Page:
Sun, Jun 21, 2009 at 3:28 PM
From Carla, Cheshire, UK.
The Invisible Fly
One of the elderly ladies in the care home where I was working was dying.
She had her two middle-aged daughters with her. I saw them through the open door of her room each time I went by, busy with my usual routine. The dying lady was propped up on pillows and although very weak, was conscious and apparently without pain.
About the fifth time I passed, I saw one of the daughters wave towards me, seeming to beckon me. I went in to ask how I could help.
‘Oh no, dear, thank you but I wasn’t waving to you, I was brushing this fly away! Big, dirty, nasty thing!’
The other daughter added, ‘We’ve been trying to get rid of it, but my mother says to leave it alone – she says it’s her pet!’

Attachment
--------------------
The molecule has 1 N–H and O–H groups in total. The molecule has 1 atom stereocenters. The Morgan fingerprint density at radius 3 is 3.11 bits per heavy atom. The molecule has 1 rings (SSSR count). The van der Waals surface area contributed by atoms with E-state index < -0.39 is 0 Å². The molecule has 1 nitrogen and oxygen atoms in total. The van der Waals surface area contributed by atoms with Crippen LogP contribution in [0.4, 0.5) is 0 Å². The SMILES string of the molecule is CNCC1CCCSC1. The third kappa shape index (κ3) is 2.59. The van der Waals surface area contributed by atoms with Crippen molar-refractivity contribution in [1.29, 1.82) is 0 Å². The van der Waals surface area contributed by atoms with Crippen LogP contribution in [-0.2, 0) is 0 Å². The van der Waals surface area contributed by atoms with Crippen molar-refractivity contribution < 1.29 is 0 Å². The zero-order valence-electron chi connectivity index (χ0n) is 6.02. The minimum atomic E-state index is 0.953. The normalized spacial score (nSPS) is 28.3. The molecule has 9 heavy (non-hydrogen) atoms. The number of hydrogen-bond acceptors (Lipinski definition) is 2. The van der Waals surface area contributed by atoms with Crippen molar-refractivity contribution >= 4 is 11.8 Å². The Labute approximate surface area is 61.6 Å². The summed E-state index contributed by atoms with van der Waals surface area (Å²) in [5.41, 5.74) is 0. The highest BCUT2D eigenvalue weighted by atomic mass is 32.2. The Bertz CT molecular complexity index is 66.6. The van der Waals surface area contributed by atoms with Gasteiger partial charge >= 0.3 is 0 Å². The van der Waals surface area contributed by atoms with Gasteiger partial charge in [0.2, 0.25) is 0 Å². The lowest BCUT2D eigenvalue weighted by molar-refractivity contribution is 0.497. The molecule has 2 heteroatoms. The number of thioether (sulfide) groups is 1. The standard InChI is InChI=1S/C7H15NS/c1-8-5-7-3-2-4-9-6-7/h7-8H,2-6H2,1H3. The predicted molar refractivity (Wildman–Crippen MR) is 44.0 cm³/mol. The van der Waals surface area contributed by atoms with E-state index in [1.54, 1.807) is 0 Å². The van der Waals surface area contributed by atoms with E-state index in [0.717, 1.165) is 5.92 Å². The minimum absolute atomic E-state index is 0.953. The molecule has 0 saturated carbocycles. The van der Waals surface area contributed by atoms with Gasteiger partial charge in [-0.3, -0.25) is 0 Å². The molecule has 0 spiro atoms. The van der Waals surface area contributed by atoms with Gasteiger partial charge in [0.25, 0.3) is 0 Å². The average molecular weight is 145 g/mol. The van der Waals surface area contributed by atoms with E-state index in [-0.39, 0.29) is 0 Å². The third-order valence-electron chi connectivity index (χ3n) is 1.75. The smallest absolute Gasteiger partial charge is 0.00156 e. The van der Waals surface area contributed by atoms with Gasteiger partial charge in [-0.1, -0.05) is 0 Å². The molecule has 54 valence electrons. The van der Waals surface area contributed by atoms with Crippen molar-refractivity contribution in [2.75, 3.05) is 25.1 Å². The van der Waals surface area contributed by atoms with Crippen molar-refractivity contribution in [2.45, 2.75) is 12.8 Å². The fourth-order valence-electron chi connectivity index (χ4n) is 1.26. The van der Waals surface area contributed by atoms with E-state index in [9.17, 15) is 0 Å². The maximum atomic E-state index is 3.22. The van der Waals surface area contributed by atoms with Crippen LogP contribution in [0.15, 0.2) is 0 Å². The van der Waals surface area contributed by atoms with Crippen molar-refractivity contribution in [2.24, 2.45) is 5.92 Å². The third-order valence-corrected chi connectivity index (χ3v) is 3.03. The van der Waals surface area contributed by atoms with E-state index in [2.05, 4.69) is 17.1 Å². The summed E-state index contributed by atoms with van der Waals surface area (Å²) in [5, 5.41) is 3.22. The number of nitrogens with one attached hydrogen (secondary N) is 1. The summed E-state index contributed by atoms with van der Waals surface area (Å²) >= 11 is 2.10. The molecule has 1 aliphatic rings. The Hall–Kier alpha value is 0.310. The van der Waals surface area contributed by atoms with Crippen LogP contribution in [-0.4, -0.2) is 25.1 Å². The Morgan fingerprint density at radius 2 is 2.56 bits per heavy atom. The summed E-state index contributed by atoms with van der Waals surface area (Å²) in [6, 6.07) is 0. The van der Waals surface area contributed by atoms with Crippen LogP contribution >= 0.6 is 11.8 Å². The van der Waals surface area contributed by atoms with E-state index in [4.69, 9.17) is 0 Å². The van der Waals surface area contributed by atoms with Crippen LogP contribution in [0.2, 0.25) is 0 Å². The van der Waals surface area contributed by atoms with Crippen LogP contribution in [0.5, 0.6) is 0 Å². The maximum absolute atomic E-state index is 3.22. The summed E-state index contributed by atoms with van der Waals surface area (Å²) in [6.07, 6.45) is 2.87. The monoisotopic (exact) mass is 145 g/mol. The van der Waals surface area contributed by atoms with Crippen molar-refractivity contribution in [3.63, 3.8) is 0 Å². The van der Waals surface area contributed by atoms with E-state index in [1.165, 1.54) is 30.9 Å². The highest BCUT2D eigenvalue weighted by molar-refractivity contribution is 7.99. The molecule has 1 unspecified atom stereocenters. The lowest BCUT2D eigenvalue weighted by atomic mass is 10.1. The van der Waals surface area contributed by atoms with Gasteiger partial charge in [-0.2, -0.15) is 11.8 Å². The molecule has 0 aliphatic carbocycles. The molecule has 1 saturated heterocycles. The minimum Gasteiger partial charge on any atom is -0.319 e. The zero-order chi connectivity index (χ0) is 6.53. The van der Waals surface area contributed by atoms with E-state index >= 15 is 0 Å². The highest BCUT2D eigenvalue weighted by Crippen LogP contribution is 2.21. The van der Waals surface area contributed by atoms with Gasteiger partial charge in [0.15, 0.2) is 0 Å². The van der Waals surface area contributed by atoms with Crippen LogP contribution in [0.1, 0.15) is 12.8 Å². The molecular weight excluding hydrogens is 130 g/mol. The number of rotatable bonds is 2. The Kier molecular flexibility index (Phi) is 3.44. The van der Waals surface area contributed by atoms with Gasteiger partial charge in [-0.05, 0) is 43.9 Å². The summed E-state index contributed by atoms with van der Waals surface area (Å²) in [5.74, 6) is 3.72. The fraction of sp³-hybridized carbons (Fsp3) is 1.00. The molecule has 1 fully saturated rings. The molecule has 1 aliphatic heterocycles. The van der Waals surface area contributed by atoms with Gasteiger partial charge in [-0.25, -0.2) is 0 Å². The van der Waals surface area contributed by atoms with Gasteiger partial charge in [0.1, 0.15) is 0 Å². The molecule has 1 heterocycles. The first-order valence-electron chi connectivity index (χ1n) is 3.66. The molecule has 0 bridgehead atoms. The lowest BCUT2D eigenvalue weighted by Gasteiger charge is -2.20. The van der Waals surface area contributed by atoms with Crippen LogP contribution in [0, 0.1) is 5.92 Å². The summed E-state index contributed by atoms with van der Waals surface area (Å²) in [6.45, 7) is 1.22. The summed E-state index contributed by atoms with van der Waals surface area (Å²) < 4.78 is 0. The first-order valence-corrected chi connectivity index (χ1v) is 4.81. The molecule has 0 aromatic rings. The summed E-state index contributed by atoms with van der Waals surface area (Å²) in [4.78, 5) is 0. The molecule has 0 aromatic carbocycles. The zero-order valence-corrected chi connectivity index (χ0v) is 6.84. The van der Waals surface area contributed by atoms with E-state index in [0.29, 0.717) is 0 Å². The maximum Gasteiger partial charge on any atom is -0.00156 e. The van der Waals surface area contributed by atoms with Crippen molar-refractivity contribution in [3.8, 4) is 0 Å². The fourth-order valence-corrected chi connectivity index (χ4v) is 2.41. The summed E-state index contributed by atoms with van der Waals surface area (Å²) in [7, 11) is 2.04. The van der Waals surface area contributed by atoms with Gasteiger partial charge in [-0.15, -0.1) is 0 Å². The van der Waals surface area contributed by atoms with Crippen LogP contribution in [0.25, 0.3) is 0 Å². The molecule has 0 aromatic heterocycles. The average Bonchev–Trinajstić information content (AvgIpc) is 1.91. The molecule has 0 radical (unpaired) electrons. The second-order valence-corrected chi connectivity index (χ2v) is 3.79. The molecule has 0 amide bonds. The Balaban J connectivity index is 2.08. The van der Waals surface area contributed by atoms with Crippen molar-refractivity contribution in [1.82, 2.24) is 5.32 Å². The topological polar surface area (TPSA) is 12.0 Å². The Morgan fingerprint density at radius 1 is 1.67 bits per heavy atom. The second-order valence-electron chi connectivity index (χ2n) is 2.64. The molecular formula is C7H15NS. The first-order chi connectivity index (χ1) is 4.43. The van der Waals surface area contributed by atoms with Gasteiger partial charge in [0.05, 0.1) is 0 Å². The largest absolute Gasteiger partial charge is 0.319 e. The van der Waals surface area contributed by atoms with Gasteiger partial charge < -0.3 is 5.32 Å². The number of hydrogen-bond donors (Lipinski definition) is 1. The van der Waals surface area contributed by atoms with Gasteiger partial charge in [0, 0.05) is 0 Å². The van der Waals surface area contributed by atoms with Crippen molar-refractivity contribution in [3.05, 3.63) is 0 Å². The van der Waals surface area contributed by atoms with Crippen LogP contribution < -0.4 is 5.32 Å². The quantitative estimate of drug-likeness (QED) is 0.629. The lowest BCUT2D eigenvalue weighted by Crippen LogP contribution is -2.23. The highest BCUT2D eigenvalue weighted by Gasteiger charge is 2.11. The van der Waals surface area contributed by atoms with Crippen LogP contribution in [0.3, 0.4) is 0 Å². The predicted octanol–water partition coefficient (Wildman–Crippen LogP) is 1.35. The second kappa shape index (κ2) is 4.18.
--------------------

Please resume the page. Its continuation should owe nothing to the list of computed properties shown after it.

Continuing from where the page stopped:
I looked curiously at the dying lady, and at her kindly but slightly exasperated daughters, who were still waving their hands around in front of her face.
Two things struck me. One was that the lady was grinning, feebly but unmistakably. The other was that there was no fly. Where the little family saw a huge buzzing bluebottle, I saw nothing.
All I could do was assure the family that the moment they needed any help at all, we’d be there, and perhaps a nice cup of tea was in order…
The lady died peacefully later that day and I never heard anyone else mention the fly.
Since then, I’ve read that some cultures believe that flies must be kept away from the dying as the devil sends a fly to collect the souls of the damned.
Although this family were about as white, middle-class and English as they could possibly be, I still wonder why they could see that fly when I couldn’t, and how a dying woman could grin and call it her pet.